The valuations of incidence of the head injury range enormously according to the countries and used epidemiologic criteria, in a status between 50 and 4.500 for 100.000 inhabitants per year. Thinking only those that they present information of encephalic injury (post-traumatic loss of knowledge, amnesia or others), the average is from 200 to 300, for 100.000 inhabitants per year. The information published in the USA ranges between 132 (Maryland) and 367 (Chicago) for 100.000 inhabitants per year. In Great Britain between 270 and 430, in France 281, in Norway 200 and in Australia 377, for 100.000 inhabitants per year, respectively. Of the whole of cranial traumas, between 75 % and 90 % of the cases correspond to light trauma, between 5 % and 25 % to moderate trauma and between 5 % and 20 % to serious trauma, what represents an incidence valuation for 100.000 inhabitants for year from 150 to 270 for the light trauma, from 5 to 60 for the moderate one and from 5 to 50 for seriously, respectively.
The incidence of the head injury is much higher in the young people, principally in adults between 15 and 24 years. Most of the series give a 2/1 proportion in favor of the males, in all the age status, except, probably, in the nursing ones. The trauma is more frequent in the ethnic minorities and in the social levels more deprimidos . The labor characteristics are also an important factor, both in the index and in the causal mechanism. If the light cranial traumatism is analyzed only, its incidence increases proportionally in the classes with major socioeconomic power.
Classically concussion has been defined as the momentary loss of brain activity without associated macro or microscopic lesions, but it has now been shown that mild trauma can produce specific histopathological lesions . Experimentation in primates has found a decrease in intracellular free magnesium, a fundamental element in neuronal metabolism, as well as degenerated axons in the brainstem (midbrain and bulge) after a mild trauma.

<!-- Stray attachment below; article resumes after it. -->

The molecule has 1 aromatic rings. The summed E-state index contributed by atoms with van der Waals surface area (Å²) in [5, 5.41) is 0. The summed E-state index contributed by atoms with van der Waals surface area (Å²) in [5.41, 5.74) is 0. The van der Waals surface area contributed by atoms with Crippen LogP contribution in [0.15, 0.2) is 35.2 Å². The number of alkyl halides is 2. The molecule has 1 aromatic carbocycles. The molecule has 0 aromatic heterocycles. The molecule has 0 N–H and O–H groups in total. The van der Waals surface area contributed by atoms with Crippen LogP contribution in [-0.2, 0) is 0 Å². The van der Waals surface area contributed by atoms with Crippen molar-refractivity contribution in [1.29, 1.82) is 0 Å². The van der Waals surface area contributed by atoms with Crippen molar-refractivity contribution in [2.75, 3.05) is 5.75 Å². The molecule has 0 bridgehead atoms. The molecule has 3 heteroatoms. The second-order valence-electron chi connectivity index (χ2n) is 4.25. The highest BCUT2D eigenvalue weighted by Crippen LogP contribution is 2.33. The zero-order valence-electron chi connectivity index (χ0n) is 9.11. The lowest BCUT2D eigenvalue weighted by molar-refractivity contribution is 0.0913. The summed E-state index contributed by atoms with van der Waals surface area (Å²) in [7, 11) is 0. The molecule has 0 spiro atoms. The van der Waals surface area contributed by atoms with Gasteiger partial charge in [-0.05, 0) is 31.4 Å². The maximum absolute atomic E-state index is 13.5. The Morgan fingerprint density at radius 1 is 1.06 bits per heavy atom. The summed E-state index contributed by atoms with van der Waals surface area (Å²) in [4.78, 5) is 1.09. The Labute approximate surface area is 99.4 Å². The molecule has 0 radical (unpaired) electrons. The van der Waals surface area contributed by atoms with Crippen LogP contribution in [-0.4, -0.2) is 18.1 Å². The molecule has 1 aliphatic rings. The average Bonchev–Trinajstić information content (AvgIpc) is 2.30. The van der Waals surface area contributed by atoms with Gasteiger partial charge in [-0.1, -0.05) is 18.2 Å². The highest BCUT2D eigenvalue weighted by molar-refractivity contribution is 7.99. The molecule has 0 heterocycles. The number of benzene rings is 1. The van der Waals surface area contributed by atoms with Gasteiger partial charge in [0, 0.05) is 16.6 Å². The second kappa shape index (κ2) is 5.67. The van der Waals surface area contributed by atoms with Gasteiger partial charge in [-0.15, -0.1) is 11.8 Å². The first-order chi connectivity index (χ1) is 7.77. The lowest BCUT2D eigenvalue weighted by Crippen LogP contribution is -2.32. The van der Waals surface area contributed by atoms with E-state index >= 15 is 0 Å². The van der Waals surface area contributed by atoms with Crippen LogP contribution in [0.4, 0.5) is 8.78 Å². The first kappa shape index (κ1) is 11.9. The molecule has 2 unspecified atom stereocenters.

On the other hand, Magnetic Resonance (MR) has shown abnormalities in up to 88% of patients suffering from mild trauma. As the severity of the trauma increases, the lesions extend to the cerebral hemispheres. In this way, it is necessary to understand head injury as a continuous process and not divided into compartments . The location of the lesion is closely related to the degree and duration of the alteration in the level of consciousness. The final common mechanism of neuronal damage in head injury is the alteration in the availability of oxygen and metabolic substrates, especially glucose. The decrease in cerebral oxemia can be secondary to pulmonary alteration, hypovolemia or intracranial hypertension, causing anaerobic glycolysis with the consequent defect in the production of ATP and alterations in the metabolism of mitochondrial cytochromes, mainly of NADH, with subsequent lactic acidosis.
The different types of lesions originated after a closed head trauma, have an enormous conceptual and practical importance, because the treatment of head injury must always be aimed at preventing the development of secondary brain damage.
Soft tissue injuries are caused by contact forces that cause erosions, bruises and wounds. Fractures are also produced by contact forces, and in 80% of cases they are linear, affecting the cranial vault. Other less frequent types are depressed fractures and fractures of the cranial base, the latter being located in the petrosal portion of the temporal bone, the orbital surface of the frontal and the occipito-mastoid region, mainly. Depressed fractures can tear the dura of hemispheric convexity or intracranial venous sinuses, and damage the cerebral cortex. 50% of them are located in the frontal region, being able to affect the paranasal sinuses, with the consequent risk of secondary infection. Contusions and lacerations are due to translational forces. If the pia-mater is intact, it is called concussion, and if it is broken laceration, it is almost always accompanied by concussion, but not necessarily.